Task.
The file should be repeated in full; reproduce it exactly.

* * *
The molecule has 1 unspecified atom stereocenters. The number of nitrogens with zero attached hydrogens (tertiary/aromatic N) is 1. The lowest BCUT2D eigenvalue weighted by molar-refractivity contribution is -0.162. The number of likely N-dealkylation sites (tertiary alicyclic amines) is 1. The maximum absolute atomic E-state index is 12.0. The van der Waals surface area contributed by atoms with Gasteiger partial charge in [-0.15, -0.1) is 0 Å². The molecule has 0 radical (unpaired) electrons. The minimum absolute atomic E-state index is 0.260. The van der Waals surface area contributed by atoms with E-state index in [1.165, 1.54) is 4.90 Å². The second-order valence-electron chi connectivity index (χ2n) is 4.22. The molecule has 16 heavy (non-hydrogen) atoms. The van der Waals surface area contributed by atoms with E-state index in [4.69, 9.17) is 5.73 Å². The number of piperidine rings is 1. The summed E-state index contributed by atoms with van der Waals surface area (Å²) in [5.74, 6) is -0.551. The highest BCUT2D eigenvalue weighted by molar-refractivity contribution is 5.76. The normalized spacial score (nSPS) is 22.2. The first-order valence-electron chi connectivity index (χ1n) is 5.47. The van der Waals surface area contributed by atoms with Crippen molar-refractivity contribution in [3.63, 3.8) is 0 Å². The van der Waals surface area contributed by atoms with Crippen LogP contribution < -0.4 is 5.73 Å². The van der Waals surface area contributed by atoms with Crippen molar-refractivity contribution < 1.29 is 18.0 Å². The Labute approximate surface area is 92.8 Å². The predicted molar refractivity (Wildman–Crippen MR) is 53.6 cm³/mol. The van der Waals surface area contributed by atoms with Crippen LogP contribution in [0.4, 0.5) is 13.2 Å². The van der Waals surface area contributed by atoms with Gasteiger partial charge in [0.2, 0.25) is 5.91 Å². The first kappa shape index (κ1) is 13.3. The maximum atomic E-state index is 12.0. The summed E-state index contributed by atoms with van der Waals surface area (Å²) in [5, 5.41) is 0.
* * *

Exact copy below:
The molecule has 1 unspecified atom stereocenters. The number of nitrogens with zero attached hydrogens (tertiary/aromatic N) is 1. The lowest BCUT2D eigenvalue weighted by molar-refractivity contribution is -0.162. The number of likely N-dealkylation sites (tertiary alicyclic amines) is 1. The maximum absolute atomic E-state index is 12.0. The van der Waals surface area contributed by atoms with Gasteiger partial charge in [-0.15, -0.1) is 0 Å². The molecule has 0 radical (unpaired) electrons. The minimum absolute atomic E-state index is 0.260. The van der Waals surface area contributed by atoms with E-state index in [1.165, 1.54) is 4.90 Å². The second-order valence-electron chi connectivity index (χ2n) is 4.22. The molecule has 16 heavy (non-hydrogen) atoms. The van der Waals surface area contributed by atoms with E-state index in [4.69, 9.17) is 5.73 Å². The number of piperidine rings is 1. The summed E-state index contributed by atoms with van der Waals surface area (Å²) in [5.74, 6) is -0.551. The highest BCUT2D eigenvalue weighted by molar-refractivity contribution is 5.76. The normalized spacial score (nSPS) is 22.2. The first-order valence-electron chi connectivity index (χ1n) is 5.47. The van der Waals surface area contributed by atoms with Crippen molar-refractivity contribution in [3.63, 3.8) is 0 Å². The van der Waals surface area contributed by atoms with Crippen LogP contribution < -0.4 is 5.73 Å². The van der Waals surface area contributed by atoms with Crippen molar-refractivity contribution < 1.29 is 18.0 Å². The Labute approximate surface area is 92.8 Å². The predicted molar refractivity (Wildman–Crippen MR) is 53.6 cm³/mol. The van der Waals surface area contributed by atoms with Crippen LogP contribution in [0.4, 0.5) is 13.2 Å². The van der Waals surface area contributed by atoms with Gasteiger partial charge in [0.2, 0.25) is 5.91 Å². The first kappa shape index (κ1) is 13.3. The maximum atomic E-state index is 12.0. The summed E-state index contributed by atoms with van der Waals surface area (Å²) in [5, 5.41) is 0.